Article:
I love reading your testimonial about how you slowly weaned your family of cereal … until they didn’t even notice you had thrown it out! http://www.nourishingourchildren.org/Cereal.html
A friend of mine puts all the positive ways she’s seen her son growing during the year (usually school) year on paper. Then she cuts them up into individual comments and he hunts for those each year. We’re doing ten traits each for our four children (each gets a different color egg so there’s no confusion – these are eggs we’ve had for 5-10 years. I just save them). Kids love to be praised and I like the theme of how we’re seeing them grow just like we’re seeing all the leaves and flowers grow around us. It also reminds us (for we are Christians) of the way Christ is reflected in the character of our kids.
Trish, I love, love, love this idea! Thank you so much for sharing it with us all!
I wasn’t going to do baskets or egg hunt this year, but last week grandma announced that she bought eggs to hide. I’ve been gently steering her in the direction of real food, so she let me pick things to put in the eggs. I’m going to use pecans, hazelnuts, stickers and some quarters and dimes.
The egg hunt at church is going to be the hard part. I bought a soy free 85% dark chocolate bar and am going to trade her for all the junk candy she gets in the eggs. I’m sure some of it will make it past her lips before I get the opportunity to trade, but I’m going to do the best I can without being crazy.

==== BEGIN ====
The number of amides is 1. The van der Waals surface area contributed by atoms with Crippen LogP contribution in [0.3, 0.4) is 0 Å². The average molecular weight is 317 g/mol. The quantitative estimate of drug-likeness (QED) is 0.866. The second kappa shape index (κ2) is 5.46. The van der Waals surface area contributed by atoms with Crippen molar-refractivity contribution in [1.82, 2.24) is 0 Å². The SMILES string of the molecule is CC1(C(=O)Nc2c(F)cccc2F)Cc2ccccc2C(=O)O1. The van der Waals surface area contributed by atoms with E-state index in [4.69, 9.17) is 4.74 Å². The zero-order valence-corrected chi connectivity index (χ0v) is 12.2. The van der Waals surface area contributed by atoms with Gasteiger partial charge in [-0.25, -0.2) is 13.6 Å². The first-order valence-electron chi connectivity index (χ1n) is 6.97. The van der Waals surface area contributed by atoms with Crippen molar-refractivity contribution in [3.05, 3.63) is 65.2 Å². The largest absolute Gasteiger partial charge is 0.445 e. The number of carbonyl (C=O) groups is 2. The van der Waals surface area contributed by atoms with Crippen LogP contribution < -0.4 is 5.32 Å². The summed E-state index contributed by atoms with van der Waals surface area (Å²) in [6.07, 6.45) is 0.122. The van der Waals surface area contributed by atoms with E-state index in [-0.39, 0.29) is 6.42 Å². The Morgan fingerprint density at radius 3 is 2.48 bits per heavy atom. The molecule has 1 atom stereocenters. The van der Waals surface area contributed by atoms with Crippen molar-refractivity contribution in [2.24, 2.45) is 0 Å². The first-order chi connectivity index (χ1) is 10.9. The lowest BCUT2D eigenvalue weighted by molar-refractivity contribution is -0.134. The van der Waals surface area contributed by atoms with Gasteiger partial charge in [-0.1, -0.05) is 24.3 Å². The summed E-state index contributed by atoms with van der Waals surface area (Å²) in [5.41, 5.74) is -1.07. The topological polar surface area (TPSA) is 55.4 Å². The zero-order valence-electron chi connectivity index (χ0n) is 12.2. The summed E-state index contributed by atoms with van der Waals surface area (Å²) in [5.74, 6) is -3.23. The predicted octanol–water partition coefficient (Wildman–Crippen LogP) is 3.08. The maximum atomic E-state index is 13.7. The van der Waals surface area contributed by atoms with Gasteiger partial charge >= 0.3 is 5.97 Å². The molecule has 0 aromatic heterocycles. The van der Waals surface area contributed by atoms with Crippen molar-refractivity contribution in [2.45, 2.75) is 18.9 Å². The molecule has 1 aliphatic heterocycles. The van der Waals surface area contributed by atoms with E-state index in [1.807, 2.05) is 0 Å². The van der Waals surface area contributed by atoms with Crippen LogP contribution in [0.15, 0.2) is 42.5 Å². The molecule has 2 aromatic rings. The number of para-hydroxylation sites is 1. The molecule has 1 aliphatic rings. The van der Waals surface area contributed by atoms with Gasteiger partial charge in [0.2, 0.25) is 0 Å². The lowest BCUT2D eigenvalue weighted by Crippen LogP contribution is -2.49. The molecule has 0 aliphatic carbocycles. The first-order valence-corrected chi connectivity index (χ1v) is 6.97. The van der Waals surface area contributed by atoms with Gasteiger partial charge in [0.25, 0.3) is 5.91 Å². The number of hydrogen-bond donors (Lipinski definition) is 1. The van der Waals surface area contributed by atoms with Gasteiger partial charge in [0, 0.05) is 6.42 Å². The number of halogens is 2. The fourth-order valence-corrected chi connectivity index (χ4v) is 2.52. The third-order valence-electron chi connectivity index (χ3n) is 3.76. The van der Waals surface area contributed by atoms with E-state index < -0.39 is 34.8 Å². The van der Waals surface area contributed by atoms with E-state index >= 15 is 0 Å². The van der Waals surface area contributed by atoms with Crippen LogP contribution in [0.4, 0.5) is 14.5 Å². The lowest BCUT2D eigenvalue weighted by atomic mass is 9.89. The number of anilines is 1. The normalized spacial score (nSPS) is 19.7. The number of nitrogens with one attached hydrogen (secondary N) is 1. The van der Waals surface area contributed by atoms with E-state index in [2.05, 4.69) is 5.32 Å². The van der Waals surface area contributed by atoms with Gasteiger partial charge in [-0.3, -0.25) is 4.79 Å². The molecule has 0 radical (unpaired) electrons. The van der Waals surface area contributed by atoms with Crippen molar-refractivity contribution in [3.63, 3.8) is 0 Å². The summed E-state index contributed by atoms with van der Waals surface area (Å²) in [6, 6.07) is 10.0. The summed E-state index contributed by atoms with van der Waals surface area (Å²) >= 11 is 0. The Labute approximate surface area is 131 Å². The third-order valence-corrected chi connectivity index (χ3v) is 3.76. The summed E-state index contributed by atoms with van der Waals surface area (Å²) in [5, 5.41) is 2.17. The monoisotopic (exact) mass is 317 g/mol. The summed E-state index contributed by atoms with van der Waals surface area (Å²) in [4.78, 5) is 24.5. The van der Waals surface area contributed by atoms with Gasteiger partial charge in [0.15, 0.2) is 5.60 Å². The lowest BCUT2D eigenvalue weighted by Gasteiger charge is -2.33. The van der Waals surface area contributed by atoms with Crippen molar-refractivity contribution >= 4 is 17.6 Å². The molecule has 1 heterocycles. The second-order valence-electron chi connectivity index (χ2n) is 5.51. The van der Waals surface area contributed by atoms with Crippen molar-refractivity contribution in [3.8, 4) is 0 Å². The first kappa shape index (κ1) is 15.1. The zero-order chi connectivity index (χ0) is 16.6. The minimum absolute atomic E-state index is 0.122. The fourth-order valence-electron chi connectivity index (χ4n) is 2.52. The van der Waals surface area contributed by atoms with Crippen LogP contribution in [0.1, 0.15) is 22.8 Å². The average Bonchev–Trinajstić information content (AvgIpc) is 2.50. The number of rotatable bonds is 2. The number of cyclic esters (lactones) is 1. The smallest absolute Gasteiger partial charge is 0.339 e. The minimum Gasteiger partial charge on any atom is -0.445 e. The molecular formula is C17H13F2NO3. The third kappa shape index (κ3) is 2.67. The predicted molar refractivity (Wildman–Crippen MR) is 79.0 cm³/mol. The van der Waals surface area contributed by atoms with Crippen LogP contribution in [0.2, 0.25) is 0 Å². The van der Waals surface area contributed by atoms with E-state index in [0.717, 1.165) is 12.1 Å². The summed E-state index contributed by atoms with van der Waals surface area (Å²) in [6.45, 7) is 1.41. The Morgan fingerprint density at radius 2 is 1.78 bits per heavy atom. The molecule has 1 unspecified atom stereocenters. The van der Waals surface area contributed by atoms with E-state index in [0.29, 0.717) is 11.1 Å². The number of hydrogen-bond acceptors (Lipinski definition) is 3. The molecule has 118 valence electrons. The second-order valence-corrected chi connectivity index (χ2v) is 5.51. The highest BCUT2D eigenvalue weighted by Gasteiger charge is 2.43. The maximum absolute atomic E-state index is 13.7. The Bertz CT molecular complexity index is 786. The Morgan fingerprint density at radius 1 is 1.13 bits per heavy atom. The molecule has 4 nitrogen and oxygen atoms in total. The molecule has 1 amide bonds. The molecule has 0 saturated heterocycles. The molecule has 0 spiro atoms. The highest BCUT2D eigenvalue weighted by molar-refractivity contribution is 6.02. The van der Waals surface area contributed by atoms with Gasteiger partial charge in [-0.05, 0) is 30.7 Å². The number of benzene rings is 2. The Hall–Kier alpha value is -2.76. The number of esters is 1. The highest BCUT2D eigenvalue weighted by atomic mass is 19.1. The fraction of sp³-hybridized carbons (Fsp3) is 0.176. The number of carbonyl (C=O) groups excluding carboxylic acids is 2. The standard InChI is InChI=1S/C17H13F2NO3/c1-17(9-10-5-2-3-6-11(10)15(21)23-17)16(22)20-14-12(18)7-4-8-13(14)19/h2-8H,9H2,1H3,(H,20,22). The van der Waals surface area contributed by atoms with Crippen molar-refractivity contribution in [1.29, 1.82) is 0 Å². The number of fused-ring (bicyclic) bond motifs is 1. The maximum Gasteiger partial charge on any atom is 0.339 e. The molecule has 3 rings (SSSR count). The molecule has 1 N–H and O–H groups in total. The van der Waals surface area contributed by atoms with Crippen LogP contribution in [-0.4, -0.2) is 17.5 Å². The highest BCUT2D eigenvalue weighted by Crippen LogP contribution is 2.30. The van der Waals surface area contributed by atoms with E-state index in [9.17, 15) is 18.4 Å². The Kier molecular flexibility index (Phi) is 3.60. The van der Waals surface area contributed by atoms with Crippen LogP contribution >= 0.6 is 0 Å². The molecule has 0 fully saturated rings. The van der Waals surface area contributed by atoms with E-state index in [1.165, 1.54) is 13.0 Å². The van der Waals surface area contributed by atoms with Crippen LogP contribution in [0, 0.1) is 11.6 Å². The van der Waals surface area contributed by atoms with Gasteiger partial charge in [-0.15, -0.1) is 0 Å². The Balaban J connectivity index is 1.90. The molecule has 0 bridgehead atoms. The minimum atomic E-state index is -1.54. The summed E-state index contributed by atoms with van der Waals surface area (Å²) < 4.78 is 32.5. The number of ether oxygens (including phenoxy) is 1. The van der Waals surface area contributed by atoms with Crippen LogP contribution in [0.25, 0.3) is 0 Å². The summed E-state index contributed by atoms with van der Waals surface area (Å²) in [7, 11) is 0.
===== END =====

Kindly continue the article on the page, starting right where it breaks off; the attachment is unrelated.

I want to be really careful of making anything strictly forbidden, for fear of her retaliating/rebelling when she gets old and has the chance. (btw- She’s 3) I’m trying my best to explain everything to her about why we eat what we do, and why we don’t eat what we don’t. It’s hard at such a young age, though.
I love the idea of planting things!
I always do sidewalk chalk and bubbles or sand box toys. This year I will also do home made peeps or almond cookies.
And don’t forget the real eggs! Hard or soft boiled eggs from pastured chickens who are getting the spring greens and bugs!
I love all your ideas and they are still wonderful in 2016. Just a note about Stockmar “Beeswax” crayons – they have very little beeswax in them. 10% in fact. They are made from the same paraffin junk that a lot of other crayons are made of. You should consider Filana. Made in the USA……25% beeswax and NO petroleum based products.